The universally positive response to JCVD has given Jean-Claude Van Damme a career boost. While fans have long championed the man and his movies, only now do the mainstream media seem willing to acknowledge his appeal. In this Black Belt exclusive, the comeback kid talks about his latest films and what he has planned for the future. Black Belt: Were you surprised by how well JCVD has been received? Jeane-Claude Van Damme: It’s been refreshing and inspiring to see [that] the film is getting such great feedback and that people have taken it to heart. (laughing) It’s funny as for a long time I didn’t think we would make the movie. The first time the project was discussed was after I’d been interviewed for a documentary a few years ago. The director had come up with an idea for a movie about me being caught up in the middle of something, but it never went any further. The project came up a few more times, and then I met this young guy named Mabrouk El Mechri, and he’d expressed his interest in doing such a project to show people a different Jean-Claude Van Damme. He told me that he thought I was a good actor and that he wanted to do something very different. Mabrouk is a very charismatic, very intelligent guy—he really sold me on the idea of the film, and then I didn’t hear from him for some time.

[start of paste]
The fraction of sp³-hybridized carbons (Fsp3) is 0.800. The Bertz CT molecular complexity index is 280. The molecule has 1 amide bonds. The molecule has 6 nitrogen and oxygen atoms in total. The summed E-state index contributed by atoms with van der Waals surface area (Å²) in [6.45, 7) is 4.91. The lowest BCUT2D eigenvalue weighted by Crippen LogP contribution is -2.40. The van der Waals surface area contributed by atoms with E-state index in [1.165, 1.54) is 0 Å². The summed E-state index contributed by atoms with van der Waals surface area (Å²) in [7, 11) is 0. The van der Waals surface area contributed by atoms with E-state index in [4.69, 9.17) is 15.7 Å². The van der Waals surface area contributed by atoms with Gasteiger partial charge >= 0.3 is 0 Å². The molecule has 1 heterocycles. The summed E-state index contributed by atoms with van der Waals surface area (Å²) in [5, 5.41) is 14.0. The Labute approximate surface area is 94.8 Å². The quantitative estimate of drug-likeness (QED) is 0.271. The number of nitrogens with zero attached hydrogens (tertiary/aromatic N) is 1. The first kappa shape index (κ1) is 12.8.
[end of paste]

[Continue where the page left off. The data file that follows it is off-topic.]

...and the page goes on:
Learn more about the greatest martial arts movies of all time with our FREE guide—Our Bruce Lee Movies List: Little-Known Trivia From Bruce Lee's Pictures.I didn’t know that Mabrouk was going through a hard time. When I spoke to him again, I told him how disappointed I was that he’d made this big speech and sounded like a man of his word and then nothing had happened. He apologized and asked me to give him 15 days to put something together, a rough screenplay to show me. I said he should come and see me when he had something real to show me. It was maybe 10 days later [when] he traveled by train to Belgium and came to my house. He sat down in front of me like a little kid and proceeded to tell me the whole film, not just a rough outline but pretty much the entire film with all the dialogue, situations and characters. I knew then that Mabrouk was the right man for the job. I have never had such a positive experience making a movie. Every day when I came on the set, he would be happy and enthusiastic and welcoming. One day, I was having problems with a scene—something kept going wrong, and I was having to repeat the same things again and again—and I was getting frustrated. Mabrouk just came over and put his arm around me and told me not to worry, that we should stop shooting for the day and come back tomorrow. He wasn’t upset or worried. He felt that if we weren’t going to get it right, we shouldn’t be killing ourselves to keep doing it; we should step back and try again the next day. And we did. He was able to rework the schedule and shoot what was needed. His attitude helped me give the film everything I could. He was the writer and director, but it was a collaborative way of filmmaking. He’s a genuinely talented director. When I first saw the film, I was disturbed. It wasn’t exactly what I thought we’d been doing; I hadn’t realized how raw it was. I wasn’t sure how people were going to react to it. I wondered if the fans of my earlier films—who want to see me kick ass—might not accept me like this. But it struck a chord with a lot of people. The response has been very good, and I’ve gotten a lot of positive feedback about my acting.